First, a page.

I suspect that the medical community here in Australia is still suffering from a non decision made in the 1890s when the scientists and engineers agreed on the metre-kilogram-second (mks) units (and gradually the 'Rule of 1000') while the medical community stuck with the older centimetre-gram-second (cgs) units and particularly the centimetre, which I have observed has not worked anywhere to produce a metrication transition.

This is very dangerous for the patients; medical errors are everywhere. I have experienced several of these personally and I find estimates of unnecessary deaths in the USA quite believable; the 1999 hospital medical error report, "To Err is Human" suggests that, based on New York medical errors, the national figure might be as high as 98 000 unnecessary deaths each and every year!

Many, perhaps the majority of these errors, might be prevented by a policy that encouraged metric system units only, and that these were chosen to encourage whole numbers such as millimetres for (say) surgery. At the moment a team of surgeons could be operating where some are using inches and fractions of inches to communicate with the rest of the team, some might be using centimetres (with fractions of centimetres or decimal divisions of centimetres, while a (rare) third surgeon might be directing scalpel cuts and instrument placements using millimetres.)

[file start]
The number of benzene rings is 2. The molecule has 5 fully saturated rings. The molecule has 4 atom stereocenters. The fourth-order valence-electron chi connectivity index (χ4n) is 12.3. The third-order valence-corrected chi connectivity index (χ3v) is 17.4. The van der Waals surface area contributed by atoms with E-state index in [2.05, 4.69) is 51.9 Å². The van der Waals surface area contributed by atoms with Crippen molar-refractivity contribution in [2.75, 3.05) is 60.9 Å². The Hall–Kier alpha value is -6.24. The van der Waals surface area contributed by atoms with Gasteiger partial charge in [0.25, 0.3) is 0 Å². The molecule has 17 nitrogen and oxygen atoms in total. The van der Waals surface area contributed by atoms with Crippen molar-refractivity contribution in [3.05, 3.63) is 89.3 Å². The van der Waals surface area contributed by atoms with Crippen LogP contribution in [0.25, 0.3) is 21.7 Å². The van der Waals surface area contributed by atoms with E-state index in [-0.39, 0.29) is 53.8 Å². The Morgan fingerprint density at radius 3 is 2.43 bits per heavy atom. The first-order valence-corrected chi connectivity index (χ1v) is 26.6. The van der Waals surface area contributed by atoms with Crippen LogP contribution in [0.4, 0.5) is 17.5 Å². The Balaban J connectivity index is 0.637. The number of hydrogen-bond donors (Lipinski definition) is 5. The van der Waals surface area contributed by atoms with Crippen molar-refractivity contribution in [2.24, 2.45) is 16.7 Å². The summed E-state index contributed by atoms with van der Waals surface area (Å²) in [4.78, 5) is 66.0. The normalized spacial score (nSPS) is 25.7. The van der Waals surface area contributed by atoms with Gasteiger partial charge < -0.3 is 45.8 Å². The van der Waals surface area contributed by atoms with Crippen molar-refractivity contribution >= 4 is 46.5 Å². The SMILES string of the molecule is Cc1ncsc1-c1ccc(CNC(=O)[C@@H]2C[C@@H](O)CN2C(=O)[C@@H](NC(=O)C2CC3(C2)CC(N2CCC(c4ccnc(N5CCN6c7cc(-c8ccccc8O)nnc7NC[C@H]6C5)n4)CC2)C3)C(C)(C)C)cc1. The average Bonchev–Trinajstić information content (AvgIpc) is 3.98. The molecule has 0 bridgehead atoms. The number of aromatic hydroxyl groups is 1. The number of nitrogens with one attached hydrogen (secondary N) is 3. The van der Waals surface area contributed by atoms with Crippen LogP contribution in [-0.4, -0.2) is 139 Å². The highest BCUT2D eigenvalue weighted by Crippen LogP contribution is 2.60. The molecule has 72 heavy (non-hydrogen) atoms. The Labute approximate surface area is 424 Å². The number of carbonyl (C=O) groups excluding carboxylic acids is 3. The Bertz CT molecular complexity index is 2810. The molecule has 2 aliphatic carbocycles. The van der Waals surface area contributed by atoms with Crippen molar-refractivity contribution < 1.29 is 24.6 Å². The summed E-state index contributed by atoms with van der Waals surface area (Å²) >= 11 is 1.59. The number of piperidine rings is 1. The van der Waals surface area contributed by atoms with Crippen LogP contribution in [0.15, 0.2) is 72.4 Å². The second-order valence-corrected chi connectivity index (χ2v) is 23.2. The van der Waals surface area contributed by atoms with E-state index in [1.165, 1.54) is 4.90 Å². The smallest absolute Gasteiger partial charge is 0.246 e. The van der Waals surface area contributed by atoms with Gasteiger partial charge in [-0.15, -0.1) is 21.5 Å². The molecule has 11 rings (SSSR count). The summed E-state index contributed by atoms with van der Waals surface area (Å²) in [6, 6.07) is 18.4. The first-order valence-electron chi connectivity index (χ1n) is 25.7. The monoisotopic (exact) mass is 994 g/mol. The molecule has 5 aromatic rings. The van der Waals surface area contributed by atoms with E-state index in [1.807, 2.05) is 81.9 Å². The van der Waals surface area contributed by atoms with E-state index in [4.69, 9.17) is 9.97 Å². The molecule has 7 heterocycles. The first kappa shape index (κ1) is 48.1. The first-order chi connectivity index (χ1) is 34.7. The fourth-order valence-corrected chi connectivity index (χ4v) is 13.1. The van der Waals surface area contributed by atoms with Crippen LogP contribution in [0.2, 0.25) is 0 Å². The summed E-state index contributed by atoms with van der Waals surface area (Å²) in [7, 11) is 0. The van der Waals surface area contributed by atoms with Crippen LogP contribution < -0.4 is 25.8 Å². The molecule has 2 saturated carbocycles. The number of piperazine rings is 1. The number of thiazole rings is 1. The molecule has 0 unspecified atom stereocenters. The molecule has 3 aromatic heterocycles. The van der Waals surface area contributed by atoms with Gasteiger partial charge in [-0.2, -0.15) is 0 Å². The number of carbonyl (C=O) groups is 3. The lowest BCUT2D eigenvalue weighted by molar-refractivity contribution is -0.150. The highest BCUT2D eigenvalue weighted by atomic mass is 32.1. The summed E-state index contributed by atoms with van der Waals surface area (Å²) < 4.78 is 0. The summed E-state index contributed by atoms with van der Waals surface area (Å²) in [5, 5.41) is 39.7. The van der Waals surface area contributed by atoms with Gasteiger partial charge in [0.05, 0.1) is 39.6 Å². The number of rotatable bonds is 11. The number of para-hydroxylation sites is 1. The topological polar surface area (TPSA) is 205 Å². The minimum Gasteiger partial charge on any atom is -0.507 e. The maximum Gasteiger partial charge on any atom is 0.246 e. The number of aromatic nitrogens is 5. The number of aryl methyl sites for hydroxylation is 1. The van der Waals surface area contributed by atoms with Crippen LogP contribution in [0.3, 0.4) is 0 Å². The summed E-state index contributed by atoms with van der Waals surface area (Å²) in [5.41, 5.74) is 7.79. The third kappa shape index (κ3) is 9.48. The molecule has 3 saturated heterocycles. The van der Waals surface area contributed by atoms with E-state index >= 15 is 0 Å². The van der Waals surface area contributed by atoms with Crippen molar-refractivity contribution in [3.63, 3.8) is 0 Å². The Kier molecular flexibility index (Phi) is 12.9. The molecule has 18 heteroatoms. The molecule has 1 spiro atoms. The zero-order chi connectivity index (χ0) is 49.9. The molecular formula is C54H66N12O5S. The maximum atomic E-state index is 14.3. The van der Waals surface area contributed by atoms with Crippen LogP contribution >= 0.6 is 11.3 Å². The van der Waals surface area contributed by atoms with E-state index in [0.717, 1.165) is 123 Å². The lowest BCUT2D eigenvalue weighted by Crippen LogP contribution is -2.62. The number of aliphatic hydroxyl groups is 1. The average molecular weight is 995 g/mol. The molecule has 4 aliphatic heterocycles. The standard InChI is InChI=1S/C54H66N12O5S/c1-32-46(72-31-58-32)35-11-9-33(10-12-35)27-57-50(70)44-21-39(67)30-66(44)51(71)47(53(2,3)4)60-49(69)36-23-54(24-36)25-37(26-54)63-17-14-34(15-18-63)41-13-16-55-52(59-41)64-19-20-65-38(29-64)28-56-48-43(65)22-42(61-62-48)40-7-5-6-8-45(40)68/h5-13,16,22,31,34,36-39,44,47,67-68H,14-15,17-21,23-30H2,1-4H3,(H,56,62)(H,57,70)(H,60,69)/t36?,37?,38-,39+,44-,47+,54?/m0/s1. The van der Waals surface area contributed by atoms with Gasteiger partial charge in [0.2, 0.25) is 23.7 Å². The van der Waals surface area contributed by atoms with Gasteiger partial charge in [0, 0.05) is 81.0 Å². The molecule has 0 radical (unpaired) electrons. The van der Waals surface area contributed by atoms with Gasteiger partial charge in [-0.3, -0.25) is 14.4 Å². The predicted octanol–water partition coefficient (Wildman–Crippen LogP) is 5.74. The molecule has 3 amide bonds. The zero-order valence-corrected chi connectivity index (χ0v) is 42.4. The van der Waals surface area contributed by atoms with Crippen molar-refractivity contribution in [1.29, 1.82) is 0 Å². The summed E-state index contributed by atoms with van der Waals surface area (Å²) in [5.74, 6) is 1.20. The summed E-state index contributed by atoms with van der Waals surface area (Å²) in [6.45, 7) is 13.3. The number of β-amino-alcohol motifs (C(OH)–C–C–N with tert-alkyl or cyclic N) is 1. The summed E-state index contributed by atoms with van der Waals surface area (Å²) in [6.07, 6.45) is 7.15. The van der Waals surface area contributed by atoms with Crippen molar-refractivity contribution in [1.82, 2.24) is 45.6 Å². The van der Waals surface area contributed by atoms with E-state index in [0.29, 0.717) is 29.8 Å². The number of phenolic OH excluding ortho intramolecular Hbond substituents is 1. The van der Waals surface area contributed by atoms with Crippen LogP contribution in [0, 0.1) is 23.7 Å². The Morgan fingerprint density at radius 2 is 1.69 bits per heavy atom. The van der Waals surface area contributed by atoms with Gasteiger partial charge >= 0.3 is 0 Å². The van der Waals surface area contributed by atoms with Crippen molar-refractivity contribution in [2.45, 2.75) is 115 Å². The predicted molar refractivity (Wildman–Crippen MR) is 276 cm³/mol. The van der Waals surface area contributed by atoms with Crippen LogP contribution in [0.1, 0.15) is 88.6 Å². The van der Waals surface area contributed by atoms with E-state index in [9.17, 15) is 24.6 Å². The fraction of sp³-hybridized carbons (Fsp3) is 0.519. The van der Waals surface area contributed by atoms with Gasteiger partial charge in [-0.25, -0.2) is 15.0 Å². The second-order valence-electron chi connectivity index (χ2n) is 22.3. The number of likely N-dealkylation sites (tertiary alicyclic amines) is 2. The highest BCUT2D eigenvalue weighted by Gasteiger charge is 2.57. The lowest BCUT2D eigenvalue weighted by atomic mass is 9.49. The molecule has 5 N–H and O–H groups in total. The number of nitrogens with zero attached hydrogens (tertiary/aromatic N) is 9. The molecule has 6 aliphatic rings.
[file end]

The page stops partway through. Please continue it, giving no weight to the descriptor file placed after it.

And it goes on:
2 Feedback - notes and comments from readers

Thank you to the hundreds of readers who have supported the Metrication matters newsletter over the past 100 months. I have had suggestions, corrections, and many other helpful comments that have all helped to improve the quality of the newsletter. So I thank you all.

As a gift to the many hundreds of supporters of the Metrication matters newsletter I have decided to make the "Metrication Leaders Guide" freely available to you all. I would also like to thank all the people who bought a copy of the "Metrication Leaders Guide" who have helped to make this free gift possible for other subscribers.

The "Metrication Leaders Guide" includes the step-by-step plan, called "Metrication in a day" to conduct a successful metrication upgrade for a company in a single day. Go to: /docs/MetricationLeadersGuide2009.pdf to download your own copy.